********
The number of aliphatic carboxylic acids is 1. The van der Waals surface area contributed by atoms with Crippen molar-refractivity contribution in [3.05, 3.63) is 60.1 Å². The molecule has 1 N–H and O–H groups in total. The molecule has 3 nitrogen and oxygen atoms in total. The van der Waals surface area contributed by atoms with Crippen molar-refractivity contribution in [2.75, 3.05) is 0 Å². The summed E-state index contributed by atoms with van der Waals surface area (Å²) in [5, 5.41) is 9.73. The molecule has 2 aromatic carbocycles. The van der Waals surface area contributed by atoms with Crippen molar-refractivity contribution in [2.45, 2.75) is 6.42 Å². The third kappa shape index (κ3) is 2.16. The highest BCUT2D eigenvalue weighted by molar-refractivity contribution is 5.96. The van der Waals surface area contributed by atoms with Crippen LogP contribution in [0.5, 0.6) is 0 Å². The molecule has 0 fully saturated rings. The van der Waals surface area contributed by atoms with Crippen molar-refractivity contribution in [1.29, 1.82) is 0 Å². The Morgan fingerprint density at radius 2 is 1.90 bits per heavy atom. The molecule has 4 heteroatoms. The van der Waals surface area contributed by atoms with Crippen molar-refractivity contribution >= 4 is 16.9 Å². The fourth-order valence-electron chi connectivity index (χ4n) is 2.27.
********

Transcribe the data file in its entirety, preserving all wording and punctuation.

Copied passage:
The number of aliphatic carboxylic acids is 1. The van der Waals surface area contributed by atoms with Crippen molar-refractivity contribution in [3.05, 3.63) is 60.1 Å². The molecule has 1 N–H and O–H groups in total. The molecule has 3 nitrogen and oxygen atoms in total. The van der Waals surface area contributed by atoms with Crippen molar-refractivity contribution in [2.75, 3.05) is 0 Å². The summed E-state index contributed by atoms with van der Waals surface area (Å²) in [5, 5.41) is 9.73. The molecule has 2 aromatic carbocycles. The van der Waals surface area contributed by atoms with Crippen molar-refractivity contribution in [2.45, 2.75) is 6.42 Å². The third kappa shape index (κ3) is 2.16. The highest BCUT2D eigenvalue weighted by molar-refractivity contribution is 5.96. The van der Waals surface area contributed by atoms with Crippen LogP contribution in [0.5, 0.6) is 0 Å². The molecule has 0 fully saturated rings. The van der Waals surface area contributed by atoms with Crippen molar-refractivity contribution in [1.29, 1.82) is 0 Å². The Morgan fingerprint density at radius 2 is 1.90 bits per heavy atom. The molecule has 4 heteroatoms. The van der Waals surface area contributed by atoms with Crippen molar-refractivity contribution >= 4 is 16.9 Å². The fourth-order valence-electron chi connectivity index (χ4n) is 2.27.